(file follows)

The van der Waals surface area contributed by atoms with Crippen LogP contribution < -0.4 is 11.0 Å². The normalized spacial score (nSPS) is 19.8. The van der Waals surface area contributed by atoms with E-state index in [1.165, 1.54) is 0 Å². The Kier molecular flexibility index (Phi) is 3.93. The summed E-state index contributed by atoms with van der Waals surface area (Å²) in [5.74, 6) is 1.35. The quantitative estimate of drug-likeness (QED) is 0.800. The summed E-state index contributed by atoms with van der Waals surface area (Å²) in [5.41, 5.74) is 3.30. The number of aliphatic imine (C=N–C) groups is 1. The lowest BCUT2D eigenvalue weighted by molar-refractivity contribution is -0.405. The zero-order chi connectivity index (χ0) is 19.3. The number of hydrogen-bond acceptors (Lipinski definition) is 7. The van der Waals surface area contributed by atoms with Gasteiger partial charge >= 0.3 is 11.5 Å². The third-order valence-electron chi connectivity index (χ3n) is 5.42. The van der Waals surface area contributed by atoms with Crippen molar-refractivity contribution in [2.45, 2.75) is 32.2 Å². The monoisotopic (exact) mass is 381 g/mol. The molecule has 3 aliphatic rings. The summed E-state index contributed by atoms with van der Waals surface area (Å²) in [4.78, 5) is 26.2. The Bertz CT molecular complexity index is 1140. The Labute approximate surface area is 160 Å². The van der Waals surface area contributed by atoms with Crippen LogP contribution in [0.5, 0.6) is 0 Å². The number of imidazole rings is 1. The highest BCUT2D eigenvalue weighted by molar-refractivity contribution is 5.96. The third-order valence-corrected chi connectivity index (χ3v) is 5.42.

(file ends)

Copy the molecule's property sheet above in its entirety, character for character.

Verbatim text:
The van der Waals surface area contributed by atoms with Crippen LogP contribution < -0.4 is 11.0 Å². The normalized spacial score (nSPS) is 19.8. The van der Waals surface area contributed by atoms with E-state index in [1.165, 1.54) is 0 Å². The Kier molecular flexibility index (Phi) is 3.93. The summed E-state index contributed by atoms with van der Waals surface area (Å²) in [5.74, 6) is 1.35. The quantitative estimate of drug-likeness (QED) is 0.800. The summed E-state index contributed by atoms with van der Waals surface area (Å²) in [5.41, 5.74) is 3.30. The number of aliphatic imine (C=N–C) groups is 1. The lowest BCUT2D eigenvalue weighted by molar-refractivity contribution is -0.405. The zero-order chi connectivity index (χ0) is 19.3. The number of hydrogen-bond acceptors (Lipinski definition) is 7. The van der Waals surface area contributed by atoms with Gasteiger partial charge >= 0.3 is 11.5 Å². The third-order valence-electron chi connectivity index (χ3n) is 5.42. The van der Waals surface area contributed by atoms with Crippen molar-refractivity contribution in [2.45, 2.75) is 32.2 Å². The monoisotopic (exact) mass is 381 g/mol. The molecule has 3 aliphatic rings. The summed E-state index contributed by atoms with van der Waals surface area (Å²) in [4.78, 5) is 26.2. The Bertz CT molecular complexity index is 1140. The Labute approximate surface area is 160 Å². The van der Waals surface area contributed by atoms with Crippen LogP contribution in [0.5, 0.6) is 0 Å². The number of imidazole rings is 1. The highest BCUT2D eigenvalue weighted by molar-refractivity contribution is 5.96. The third-order valence-corrected chi connectivity index (χ3v) is 5.42.